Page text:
Issue:  Vol. 47 / No. 41 / 12 October 2017
 

Jeff Adachi, call your office

Editorial


San Francisco Public Defender Jeff Adachi. Photo: Robert Fujioka
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San Francisco Public Defender Jeff Adachi must provide sensitivity training for his attorneys. Deputy Public Defender Kwixuan Maloof misgendered a transgender crime victim during the suspects' arraignment in Superior Court Friday, November 20, in which a man and a woman are accused of assaulting a transgender woman.

Maloof repeatedly referred to Samantha Hulsey, who was not in court, as a "man." He seemed to suggest that Hulsey allegedly was "legally a male swinging at a female." And, in a stunning display of ignorance, Maloof said, "Unless he's had an operation," Hulsey is still a man. Hulsey claims that the couple, Dewayne Kemp and Rebecca Westover, assaulted her on a South of Market street about two weeks ago. (Both Kemp and Westover pleaded not guilty.) The suspects, in separate jailhouse interviews with the Bay Area Reporter, said that Hulsey called Kemp, who is black, the N-word. Kemp admitted calling Hulsey, who is white, a "fag." So, there is racial, homophobic, and transphobic name-calling shared by all parties. So why did a public defender add to the pile with his own anti-transgender references? It's outrageous that an attorney whose salary is paid through public funds referred to a trans woman as a man.

In San Francisco.

In 2015.

On the Transgender Day of Remembrance, no less.

Maloof's remarks in open court are out of character for the public defender's office, which Adachi, a progressive ally, has run for years. And that's partly what makes the episode so jarring. Adachi expects his attorneys to mount vigorous defenses for their clients, and that's what they should do. Those charged with crimes are entitled to an attorney, and the public defender's office here has some excellent ones who provide top-notch legal services and regularly get their clients good plea deals or acquittals at trial. But Maloof stepped over the line last Friday with complete lack of respect for a human being. His comments were unprofessional. Even the assistant district attorney prosecuting the case expressed his objections. Assistant District Attorney Blair McGregor told the court that the defense was speaking from "cisgender privilege." He said that Hulsey is "female gendered." Kudos to him for speaking up.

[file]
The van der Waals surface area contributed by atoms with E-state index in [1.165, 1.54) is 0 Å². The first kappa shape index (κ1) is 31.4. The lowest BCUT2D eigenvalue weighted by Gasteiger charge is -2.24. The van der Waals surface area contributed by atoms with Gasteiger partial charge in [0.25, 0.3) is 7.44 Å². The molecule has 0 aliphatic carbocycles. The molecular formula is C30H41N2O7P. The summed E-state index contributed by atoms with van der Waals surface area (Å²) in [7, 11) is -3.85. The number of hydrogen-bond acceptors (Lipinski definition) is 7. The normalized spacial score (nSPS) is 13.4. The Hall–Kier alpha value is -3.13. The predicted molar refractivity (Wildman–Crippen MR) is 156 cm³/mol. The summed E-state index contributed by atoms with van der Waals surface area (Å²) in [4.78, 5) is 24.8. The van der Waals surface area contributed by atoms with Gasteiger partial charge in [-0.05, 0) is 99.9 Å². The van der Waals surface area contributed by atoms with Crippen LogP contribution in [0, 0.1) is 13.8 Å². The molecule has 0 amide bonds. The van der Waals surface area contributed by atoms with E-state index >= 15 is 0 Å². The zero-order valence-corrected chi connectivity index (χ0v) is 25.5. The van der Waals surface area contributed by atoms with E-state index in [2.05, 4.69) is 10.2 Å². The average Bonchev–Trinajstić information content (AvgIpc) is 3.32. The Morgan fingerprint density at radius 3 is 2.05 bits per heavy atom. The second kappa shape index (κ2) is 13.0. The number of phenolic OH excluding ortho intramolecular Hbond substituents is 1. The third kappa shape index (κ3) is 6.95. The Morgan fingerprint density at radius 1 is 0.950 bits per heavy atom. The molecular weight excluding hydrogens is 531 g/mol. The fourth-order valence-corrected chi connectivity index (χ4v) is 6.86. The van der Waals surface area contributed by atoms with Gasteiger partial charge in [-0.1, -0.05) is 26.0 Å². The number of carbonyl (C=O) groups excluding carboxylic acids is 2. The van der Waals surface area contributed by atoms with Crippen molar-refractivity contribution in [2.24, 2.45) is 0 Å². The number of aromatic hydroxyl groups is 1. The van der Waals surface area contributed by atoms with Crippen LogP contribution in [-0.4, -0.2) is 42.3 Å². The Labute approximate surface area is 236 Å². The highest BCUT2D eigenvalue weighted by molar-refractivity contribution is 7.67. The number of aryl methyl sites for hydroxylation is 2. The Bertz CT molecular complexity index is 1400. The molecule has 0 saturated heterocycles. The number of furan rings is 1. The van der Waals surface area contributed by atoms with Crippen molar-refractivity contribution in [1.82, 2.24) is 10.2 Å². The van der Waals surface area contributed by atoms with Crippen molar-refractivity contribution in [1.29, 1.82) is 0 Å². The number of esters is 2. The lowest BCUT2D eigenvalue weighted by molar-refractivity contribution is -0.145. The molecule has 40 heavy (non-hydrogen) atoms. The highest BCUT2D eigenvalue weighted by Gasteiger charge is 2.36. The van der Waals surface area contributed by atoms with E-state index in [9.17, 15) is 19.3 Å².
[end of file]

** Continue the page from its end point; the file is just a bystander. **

The judge who presided over the arraignment doesn't get off the hook either. Superior Court Judge Edward Torpoco said nothing from the bench to correct or reprimand Maloof. Governor Jerry Brown appointed Torpoco to the bench last year. His term expires in 2016 but barring a challenge, he'll continue to serve. Before his appointment, Torpoco, according to Ballotpedia, served as senior director and legal counsel supporting international projects for eBay. He's also a former U.S. attorney for the Northern District of California and former trial attorney for the Department of Justice. At the least, Torpoco should have corrected and scolded Maloof.

This is about more than San Francisco values. Transgender people, especially trans women of color, continue to experience horrific violence. Many regularly complain about mistreatment – and misgendering – by police and other authorities who are supposed to help them. Now we can add a deputy public defender to this list, and while he's not Hulsey's attorney, his comments about her are prejudicial.

At Transgender Day of Remembrance observances all over the country last Friday, participants read the names of trans people who have died in the last year by homicide, as well as others whose lives were lost. This is a real crisis that has killed more than 20 trans people in the U.S. so far this year. According to a recently released report by the FBI about its 2014 hate crime statistics, bias-motivated incidents based on gender identity grew from 31 reported to the FBI in 2013 to 98 last year. And that doesn't include all incidents because it is not mandatory for law enforcement agencies to report them to the FBI.

The Human Rights Campaign last week released a statement on the FBI stats. It included a call to amend the Matthew Shepard and James Byrd Jr. Hate Crimes Prevention Act to require reporting. It also called for an expansion of education and training initiatives designed to reduce prejudice. These are both good ideas, but probably won't be implemented anytime soon.

Along with the FBI's report is another one produced by HRC and the Trans People of Color Coalition. Titled "Addressing Anti-Transgender Violence," the report explores realities, challenges, and solutions for both policymakers and community advocates. Writing in the introduction, Kylar W. Broadus, TPOCC executive director, noted, "Discrimination and stigma mean that transgender people not only face violence from partners, but we are also more likely to experience harassment and violence from police officers, in homeless shelters, or when seeking emergency care."

It's unfortunate that this stigma was perpetrated and perpetuated by an attorney in the public defender's office. Mr. Maloof needs to be called out on his atrocious conduct. The next time he appears in court for this case, he should refer to Hulsey as the woman she is.

 






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